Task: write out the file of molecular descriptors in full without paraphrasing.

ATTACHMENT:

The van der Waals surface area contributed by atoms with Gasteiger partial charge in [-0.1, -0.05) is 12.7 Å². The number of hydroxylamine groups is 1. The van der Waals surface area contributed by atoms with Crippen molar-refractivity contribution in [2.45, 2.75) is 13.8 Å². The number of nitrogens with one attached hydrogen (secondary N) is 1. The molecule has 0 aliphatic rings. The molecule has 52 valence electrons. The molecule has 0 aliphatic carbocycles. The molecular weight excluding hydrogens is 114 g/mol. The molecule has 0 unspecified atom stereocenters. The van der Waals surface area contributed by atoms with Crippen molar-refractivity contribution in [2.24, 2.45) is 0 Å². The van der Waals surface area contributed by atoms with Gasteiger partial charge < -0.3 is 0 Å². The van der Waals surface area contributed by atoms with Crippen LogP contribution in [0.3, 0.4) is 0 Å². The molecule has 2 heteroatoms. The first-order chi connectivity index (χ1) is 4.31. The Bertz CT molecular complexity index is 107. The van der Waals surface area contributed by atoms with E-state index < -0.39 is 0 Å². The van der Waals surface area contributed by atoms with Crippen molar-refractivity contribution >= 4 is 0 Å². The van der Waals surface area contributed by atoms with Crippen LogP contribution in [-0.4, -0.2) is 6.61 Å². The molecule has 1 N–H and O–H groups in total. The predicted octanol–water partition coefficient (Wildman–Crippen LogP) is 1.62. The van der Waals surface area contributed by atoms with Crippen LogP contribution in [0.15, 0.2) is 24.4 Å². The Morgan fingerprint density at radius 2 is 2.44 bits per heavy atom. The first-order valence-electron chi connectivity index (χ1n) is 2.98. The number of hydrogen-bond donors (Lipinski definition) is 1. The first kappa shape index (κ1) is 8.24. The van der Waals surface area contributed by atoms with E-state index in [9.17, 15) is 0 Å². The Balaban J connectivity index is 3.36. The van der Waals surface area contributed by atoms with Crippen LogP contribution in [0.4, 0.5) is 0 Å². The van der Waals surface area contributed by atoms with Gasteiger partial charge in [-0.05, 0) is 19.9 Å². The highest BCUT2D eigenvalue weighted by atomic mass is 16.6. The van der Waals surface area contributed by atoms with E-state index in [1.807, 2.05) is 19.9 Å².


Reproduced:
The van der Waals surface area contributed by atoms with Gasteiger partial charge in [-0.1, -0.05) is 12.7 Å². The number of hydroxylamine groups is 1. The van der Waals surface area contributed by atoms with Crippen molar-refractivity contribution in [2.45, 2.75) is 13.8 Å². The number of nitrogens with one attached hydrogen (secondary N) is 1. The molecule has 0 aliphatic rings. The molecule has 52 valence electrons. The molecule has 0 aliphatic carbocycles. The molecular weight excluding hydrogens is 114 g/mol. The molecule has 0 unspecified atom stereocenters. The van der Waals surface area contributed by atoms with Crippen molar-refractivity contribution in [2.24, 2.45) is 0 Å². The van der Waals surface area contributed by atoms with Gasteiger partial charge < -0.3 is 0 Å². The van der Waals surface area contributed by atoms with Crippen LogP contribution in [0.3, 0.4) is 0 Å². The molecule has 2 heteroatoms. The first-order chi connectivity index (χ1) is 4.31. The Bertz CT molecular complexity index is 107. The van der Waals surface area contributed by atoms with E-state index < -0.39 is 0 Å². The van der Waals surface area contributed by atoms with Crippen molar-refractivity contribution >= 4 is 0 Å². The van der Waals surface area contributed by atoms with Crippen LogP contribution in [-0.4, -0.2) is 6.61 Å². The molecule has 1 N–H and O–H groups in total. The predicted octanol–water partition coefficient (Wildman–Crippen LogP) is 1.62. The van der Waals surface area contributed by atoms with Crippen LogP contribution in [0.15, 0.2) is 24.4 Å². The Morgan fingerprint density at radius 2 is 2.44 bits per heavy atom. The first-order valence-electron chi connectivity index (χ1n) is 2.98. The number of hydrogen-bond donors (Lipinski definition) is 1. The first kappa shape index (κ1) is 8.24. The van der Waals surface area contributed by atoms with E-state index in [9.17, 15) is 0 Å². The Balaban J connectivity index is 3.36. The van der Waals surface area contributed by atoms with Crippen LogP contribution in [0.4, 0.5) is 0 Å². The van der Waals surface area contributed by atoms with Gasteiger partial charge in [-0.05, 0) is 19.9 Å². The highest BCUT2D eigenvalue weighted by atomic mass is 16.6. The van der Waals surface area contributed by atoms with E-state index in [1.807, 2.05) is 19.9 Å².